Spend any amount of time in electronic music-making circles online or in real life and you’ll quickly realise that all producers can be neatly pigeon-holed into a mere seven categories.
Here’s our guide to all of them, featuring extremely scientific analysis of their vital stats, distinguishing features, and habits.
1. Trap Kid
DAW: FL Studio
Age: The entirety of Gen Z
Armed only with zero understanding of music production and a laptop recently stolen from a homeless person, Trap Kid knows the only way to avoid being eaten alive by rampant late-stage capitalism is to make a beat that catapults them to super-star status.
Naturally, the highly-motivated Trap Kid is eager to learn, and has two basic questions they need answered: ‘Why can’t I get my 808s in tune?’ and ‘Where can I download synth plugins for free?’
A mere three hours after beginning their production odyssey, the Trap Kid will start making their own tutorial content, and after a few weeks will be making no less than thirteen beats per day on top of their three day jobs.
While it’s easy and fun to deride the Trap Kid, they are the only category of producer whose music is capable of bringing genuine joy to another human being.
Good luck Trap Kid, you’ll need it!
2. Mid-life Synth Crisis Man
Age: A cool 45
DAWless and, indeed, wifeless, Mid-life Synth Crisis Man’s newly single status means he has plenty of time and money to devote to a new passion: synthesizer hardware.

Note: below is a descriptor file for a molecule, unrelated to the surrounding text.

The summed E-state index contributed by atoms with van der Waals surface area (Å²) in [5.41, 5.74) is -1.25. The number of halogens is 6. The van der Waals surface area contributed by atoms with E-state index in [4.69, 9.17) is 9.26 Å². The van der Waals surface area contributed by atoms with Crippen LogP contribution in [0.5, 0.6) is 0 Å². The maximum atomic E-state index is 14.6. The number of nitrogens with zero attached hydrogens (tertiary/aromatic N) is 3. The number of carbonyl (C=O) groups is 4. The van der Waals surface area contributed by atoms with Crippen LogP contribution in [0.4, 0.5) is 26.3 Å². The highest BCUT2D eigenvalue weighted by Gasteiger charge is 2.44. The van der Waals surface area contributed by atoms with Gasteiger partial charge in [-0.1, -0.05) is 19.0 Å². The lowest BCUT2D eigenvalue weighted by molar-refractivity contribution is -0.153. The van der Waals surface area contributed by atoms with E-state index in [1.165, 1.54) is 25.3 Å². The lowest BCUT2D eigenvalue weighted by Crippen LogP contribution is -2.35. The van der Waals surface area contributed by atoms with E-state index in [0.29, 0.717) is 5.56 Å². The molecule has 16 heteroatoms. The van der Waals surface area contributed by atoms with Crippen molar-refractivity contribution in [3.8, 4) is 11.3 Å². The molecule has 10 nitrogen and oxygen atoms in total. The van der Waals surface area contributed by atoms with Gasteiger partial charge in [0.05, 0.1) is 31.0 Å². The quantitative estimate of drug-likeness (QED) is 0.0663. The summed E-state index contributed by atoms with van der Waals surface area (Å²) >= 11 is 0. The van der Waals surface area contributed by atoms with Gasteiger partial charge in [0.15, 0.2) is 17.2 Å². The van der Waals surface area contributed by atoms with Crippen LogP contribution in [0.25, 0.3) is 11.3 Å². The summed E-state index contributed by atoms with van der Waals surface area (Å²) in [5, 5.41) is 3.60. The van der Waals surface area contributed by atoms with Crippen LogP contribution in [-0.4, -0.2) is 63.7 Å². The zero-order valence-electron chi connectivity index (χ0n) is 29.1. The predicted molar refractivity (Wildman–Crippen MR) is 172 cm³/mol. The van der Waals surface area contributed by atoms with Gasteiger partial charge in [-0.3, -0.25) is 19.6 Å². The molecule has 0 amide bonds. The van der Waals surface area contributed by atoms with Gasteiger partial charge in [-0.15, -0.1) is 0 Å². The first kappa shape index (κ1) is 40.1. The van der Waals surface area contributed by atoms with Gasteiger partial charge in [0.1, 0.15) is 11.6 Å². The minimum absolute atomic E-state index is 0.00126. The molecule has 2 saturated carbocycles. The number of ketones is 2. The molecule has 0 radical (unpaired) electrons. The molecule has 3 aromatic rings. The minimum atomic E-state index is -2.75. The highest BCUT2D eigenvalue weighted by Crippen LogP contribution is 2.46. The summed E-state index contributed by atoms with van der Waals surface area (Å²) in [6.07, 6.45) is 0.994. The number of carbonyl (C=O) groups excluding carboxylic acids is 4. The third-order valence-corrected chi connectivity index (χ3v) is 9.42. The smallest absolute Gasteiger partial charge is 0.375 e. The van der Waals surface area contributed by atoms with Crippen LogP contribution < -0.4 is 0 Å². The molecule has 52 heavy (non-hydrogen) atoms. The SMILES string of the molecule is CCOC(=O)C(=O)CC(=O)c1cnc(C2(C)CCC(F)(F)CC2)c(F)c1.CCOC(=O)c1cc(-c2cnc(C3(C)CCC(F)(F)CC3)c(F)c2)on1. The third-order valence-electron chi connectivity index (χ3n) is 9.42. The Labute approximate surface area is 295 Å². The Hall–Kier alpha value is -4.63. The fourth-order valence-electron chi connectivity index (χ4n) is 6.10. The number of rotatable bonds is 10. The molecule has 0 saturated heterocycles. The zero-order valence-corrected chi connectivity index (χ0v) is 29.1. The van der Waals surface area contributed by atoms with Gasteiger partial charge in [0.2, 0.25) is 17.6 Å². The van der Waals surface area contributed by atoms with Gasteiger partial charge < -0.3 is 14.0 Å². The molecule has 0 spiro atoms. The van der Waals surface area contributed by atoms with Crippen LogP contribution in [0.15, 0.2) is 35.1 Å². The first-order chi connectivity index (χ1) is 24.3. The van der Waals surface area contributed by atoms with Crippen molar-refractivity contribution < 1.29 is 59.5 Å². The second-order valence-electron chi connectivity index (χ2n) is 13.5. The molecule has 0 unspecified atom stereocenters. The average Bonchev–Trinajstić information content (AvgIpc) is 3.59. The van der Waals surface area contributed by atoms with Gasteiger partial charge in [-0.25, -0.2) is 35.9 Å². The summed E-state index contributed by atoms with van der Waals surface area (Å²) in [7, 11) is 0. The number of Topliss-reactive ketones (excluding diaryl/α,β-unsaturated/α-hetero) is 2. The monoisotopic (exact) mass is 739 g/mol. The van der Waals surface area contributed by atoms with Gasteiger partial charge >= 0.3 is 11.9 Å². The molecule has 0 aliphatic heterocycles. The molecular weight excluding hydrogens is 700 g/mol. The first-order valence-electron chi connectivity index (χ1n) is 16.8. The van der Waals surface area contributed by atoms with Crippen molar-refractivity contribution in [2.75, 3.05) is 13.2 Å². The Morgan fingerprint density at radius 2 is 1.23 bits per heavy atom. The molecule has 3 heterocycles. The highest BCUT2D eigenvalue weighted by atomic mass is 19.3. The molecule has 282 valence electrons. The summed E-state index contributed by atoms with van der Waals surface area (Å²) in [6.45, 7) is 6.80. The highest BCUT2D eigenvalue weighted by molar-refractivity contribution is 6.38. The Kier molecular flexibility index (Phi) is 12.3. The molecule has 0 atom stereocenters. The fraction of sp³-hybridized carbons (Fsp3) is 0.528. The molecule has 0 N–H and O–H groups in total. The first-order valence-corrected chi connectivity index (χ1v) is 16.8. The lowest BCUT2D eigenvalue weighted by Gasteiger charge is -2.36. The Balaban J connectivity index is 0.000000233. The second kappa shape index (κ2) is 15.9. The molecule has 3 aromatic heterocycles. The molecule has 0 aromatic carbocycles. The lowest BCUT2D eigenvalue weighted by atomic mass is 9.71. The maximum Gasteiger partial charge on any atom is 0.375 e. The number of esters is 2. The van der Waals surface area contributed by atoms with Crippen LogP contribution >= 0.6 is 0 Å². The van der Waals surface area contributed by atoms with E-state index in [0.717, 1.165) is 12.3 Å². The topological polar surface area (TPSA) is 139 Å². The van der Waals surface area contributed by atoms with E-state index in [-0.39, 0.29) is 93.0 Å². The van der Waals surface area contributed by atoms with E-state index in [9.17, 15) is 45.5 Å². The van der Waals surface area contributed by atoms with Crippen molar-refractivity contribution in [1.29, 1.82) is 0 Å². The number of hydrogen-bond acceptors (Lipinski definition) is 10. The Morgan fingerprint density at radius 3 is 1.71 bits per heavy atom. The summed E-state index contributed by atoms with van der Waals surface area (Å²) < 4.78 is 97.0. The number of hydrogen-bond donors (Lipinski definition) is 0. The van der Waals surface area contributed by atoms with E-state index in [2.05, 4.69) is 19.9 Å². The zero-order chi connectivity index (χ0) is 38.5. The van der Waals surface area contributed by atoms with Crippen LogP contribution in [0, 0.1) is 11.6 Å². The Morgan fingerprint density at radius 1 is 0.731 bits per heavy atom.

He may generate his hefty disposable income working in the marketing department of a company that develops facial recognition systems for pre-schools, but Mid-life Synth Crisis Man has the soul of an artist: there’s nowhere he’d rather be than surrounded by an array of music-making hardware and houseplants, jamming out another lengthy ambient drone session.
When you spend all day staring at Excel spreadsheets, the last thing you want to do is look at a computer screen in the evening, meaning Mid-life Synth Crisis Man has never seen or heard of Audacity. As such, he has only ever recorded his $60,000’s worth of synth hardware on his phone, which only adds to his lo-fi/hi-cost aesthetic.
Although fully aware of the availability of proper DAWs, ‘90s throwback Trackerman doesn’t have time for their accessibility, attractive design and array of convenient features. Preferring instead to stare at an indecipherable alphanumeric stream like something out of The flippin’ Matrix, Trackerman creates his intricate breakcore Amen edits by fluttering his fingers over a computer keyboard in the manner of a cyborg.
What’s fascinating about Trackerman is his duality: he’s intelligent enough to wield a piece of software that looks as if it’s designed to be operated by gifted robots, yet is dumb enough to keep using it.
Hearing this savant’s presumably astounding music is a tantalising prospect, but he isn’t about to reveal his subversive activities to any shadowy extra-governmental agencies so doesn’t have a SoundCloud.
4. City Ambience Uploader
DAW: Zoom H4n
Location: Southeast Asia
Age: Quarter-life crisis
Almost certainly running from something dreadful in their past, the City Ambience Uploader is permanently living in far-flung metropolises and has no kit, though they certainly seem to have an awful lot of time on their hands judging by their regular 50GB+ sample pack drops.